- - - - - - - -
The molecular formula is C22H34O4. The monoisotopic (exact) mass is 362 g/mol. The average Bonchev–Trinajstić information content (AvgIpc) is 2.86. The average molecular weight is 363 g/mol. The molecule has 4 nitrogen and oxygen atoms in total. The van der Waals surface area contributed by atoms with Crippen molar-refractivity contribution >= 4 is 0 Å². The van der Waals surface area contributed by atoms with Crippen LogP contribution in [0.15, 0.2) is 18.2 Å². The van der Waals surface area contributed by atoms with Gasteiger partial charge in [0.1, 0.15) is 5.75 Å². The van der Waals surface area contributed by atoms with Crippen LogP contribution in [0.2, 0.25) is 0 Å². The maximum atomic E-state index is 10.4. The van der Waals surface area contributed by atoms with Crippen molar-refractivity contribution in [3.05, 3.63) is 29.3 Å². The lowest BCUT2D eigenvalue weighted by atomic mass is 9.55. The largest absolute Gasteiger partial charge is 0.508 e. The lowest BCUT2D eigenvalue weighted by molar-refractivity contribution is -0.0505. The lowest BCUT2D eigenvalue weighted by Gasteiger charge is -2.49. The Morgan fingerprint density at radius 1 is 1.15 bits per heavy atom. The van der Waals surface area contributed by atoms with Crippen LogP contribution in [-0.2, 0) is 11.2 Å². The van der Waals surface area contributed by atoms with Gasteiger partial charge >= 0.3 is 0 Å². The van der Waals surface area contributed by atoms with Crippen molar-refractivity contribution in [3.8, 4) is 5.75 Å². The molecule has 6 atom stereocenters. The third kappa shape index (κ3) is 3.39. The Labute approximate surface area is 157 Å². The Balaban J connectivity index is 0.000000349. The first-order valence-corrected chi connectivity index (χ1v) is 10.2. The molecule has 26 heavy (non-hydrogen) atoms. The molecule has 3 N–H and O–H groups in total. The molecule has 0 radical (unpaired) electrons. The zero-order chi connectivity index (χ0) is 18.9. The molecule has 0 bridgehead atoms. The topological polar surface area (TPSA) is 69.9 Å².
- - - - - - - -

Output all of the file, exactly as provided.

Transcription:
The molecular formula is C22H34O4. The monoisotopic (exact) mass is 362 g/mol. The average Bonchev–Trinajstić information content (AvgIpc) is 2.86. The average molecular weight is 363 g/mol. The molecule has 4 nitrogen and oxygen atoms in total. The van der Waals surface area contributed by atoms with Crippen molar-refractivity contribution >= 4 is 0 Å². The van der Waals surface area contributed by atoms with Crippen LogP contribution in [0.15, 0.2) is 18.2 Å². The van der Waals surface area contributed by atoms with Gasteiger partial charge in [0.1, 0.15) is 5.75 Å². The van der Waals surface area contributed by atoms with Crippen LogP contribution in [0.2, 0.25) is 0 Å². The maximum atomic E-state index is 10.4. The van der Waals surface area contributed by atoms with Crippen molar-refractivity contribution in [3.05, 3.63) is 29.3 Å². The lowest BCUT2D eigenvalue weighted by atomic mass is 9.55. The largest absolute Gasteiger partial charge is 0.508 e. The lowest BCUT2D eigenvalue weighted by molar-refractivity contribution is -0.0505. The lowest BCUT2D eigenvalue weighted by Gasteiger charge is -2.49. The Morgan fingerprint density at radius 1 is 1.15 bits per heavy atom. The van der Waals surface area contributed by atoms with Crippen LogP contribution in [-0.2, 0) is 11.2 Å². The van der Waals surface area contributed by atoms with Gasteiger partial charge >= 0.3 is 0 Å². The van der Waals surface area contributed by atoms with Crippen molar-refractivity contribution in [3.8, 4) is 5.75 Å². The molecule has 6 atom stereocenters. The third kappa shape index (κ3) is 3.39. The Labute approximate surface area is 157 Å². The Balaban J connectivity index is 0.000000349. The first-order valence-corrected chi connectivity index (χ1v) is 10.2. The molecule has 26 heavy (non-hydrogen) atoms. The molecule has 3 N–H and O–H groups in total. The molecule has 0 radical (unpaired) electrons. The zero-order chi connectivity index (χ0) is 18.9. The molecule has 0 bridgehead atoms. The topological polar surface area (TPSA) is 69.9 Å².